At the end of the second week and after four out-patient dialysis sessions, the doctors concluded his kidneys are functioning sufficiently to eliminate the dialysis. But his need for a daily dose of strong medicine to help the kidneys heal will likely remain for several weeks, if not months. One doctor finally used words that made us both sit up and listen. “You’re not ill,” she told my husband. “You are very, very ill.”

He’s no longer on the dialysis diet. Now we’re on the more varied diabetes diet. The drug he needs to treat the kidneys elevates the level of blood glucose, making it necessary for him to watch what he eats as well as to take insulin since most medications to treat diabetes in pill form are not advisable when kidneys are compromised.

Have I learned anything from all of this?

First, I will always step up to the Consultation window at the pharmacy when picking up a new drug. I did when I picked up my husband’s medication and am so glad I did. Not because the pharmacist warned of the side effects my husband experienced. There was no warning. Kidney failure is not a listed side effect on any of the information available about that drug. So I know I didn’t ignore a warning. Had I not taken the time to wait to speak with the pharmacists about the medication, I would have wondered if I should have known to bring him to urgent care again.

And second, I will pay much closer attention to my husband’s complaints when he isn’t feeling well. He doesn’t get sick often. He usually just plunges forward in his usual day if he feels a cold or even the flu coming on. So when he stayed in bed for days at a time, I should have realized he was really not well.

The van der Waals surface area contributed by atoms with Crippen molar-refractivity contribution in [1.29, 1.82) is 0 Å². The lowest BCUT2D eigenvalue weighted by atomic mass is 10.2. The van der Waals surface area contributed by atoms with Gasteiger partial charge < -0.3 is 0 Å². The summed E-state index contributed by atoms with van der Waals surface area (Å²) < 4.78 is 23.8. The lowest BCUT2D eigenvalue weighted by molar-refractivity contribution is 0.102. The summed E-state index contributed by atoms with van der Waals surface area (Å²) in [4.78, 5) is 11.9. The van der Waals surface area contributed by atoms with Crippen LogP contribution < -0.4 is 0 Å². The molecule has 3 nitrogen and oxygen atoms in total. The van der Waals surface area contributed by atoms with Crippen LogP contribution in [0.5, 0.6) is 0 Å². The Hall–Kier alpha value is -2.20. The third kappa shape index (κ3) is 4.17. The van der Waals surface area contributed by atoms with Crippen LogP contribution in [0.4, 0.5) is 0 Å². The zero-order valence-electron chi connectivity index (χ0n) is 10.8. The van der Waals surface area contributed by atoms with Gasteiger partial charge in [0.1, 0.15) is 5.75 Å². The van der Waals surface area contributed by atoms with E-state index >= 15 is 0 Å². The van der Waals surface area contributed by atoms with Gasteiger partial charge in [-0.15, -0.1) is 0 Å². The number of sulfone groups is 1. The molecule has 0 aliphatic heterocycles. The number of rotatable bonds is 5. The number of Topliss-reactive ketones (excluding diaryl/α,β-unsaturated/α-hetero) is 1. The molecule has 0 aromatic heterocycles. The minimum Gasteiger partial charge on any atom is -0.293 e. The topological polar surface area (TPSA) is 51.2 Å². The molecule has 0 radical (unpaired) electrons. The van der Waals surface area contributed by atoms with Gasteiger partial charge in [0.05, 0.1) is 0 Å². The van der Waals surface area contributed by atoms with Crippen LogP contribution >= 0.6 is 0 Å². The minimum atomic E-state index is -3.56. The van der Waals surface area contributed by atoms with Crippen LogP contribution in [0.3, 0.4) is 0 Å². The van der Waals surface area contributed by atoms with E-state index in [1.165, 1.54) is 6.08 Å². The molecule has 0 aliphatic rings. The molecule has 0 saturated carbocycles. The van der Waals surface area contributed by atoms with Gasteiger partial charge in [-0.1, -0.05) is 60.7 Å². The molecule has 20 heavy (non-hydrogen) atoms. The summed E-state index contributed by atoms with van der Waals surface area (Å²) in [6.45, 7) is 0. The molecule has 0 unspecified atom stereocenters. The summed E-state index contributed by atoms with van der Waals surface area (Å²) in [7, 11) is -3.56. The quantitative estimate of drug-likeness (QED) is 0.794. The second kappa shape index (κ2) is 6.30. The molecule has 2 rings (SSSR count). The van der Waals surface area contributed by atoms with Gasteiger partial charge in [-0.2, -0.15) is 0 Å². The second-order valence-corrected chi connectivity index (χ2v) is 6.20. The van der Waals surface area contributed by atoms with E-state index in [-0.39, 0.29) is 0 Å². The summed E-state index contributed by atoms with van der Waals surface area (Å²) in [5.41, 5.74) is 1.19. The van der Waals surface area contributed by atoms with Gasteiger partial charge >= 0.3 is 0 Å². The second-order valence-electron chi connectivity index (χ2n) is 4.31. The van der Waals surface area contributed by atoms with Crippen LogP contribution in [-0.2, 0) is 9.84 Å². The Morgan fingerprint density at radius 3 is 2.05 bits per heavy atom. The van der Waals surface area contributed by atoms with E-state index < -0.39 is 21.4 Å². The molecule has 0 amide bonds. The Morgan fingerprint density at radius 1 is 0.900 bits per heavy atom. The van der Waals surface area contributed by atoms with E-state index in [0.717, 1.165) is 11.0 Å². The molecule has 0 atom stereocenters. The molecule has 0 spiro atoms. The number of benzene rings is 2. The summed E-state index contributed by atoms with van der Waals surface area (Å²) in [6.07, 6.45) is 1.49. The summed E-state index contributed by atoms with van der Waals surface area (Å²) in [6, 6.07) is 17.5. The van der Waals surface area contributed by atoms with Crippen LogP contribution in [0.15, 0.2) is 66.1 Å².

In support of that second lesson, I am happy to point to the fact that married men are healthier and live longer than single men. This Harvard study only hints, in the final paragraph, that wives insisting their husbands see a doctor is a positive factor in the health of men. Personally, I think it’s the main reason.

cruising in the caribbean

Cruise ship - Radiance of the Seas by blmiers2, on Flickr
Creative Commons Attribution-Noncommercial-Share Alike 2.0 Generic License  by  blmiers2 

We are seniors. We have been for awhile. And taking cruises is something seniors do. In the winter, many of those seniors go cruising in the Caribbean, where the weather is warm and shopping is duty free.

I had been fascinated by the idea of taking a cruise long before I joined the ranks of seniors. I first wanted to take a cruise since before I joined the ranks of teenagers, in the days of that TV classic from the late 50’s, The Gale Storm Show: Oh Susannah. Finally, last month, my husband and I headed off for ten days on a cruise involving stops at six islands interspersed with three days at sea. I was so excited.

We were with two of my cousins and their husbands and were joined for evening meals and many other events by a couple my cousins had met before who have enough nights of sailing with the cruise line we were on to be five-star passengers. The six of them had been on many cruises before. But we were newcomers. There were so many things we didn’t know, even though my cousins and their husbands tried to fill us in.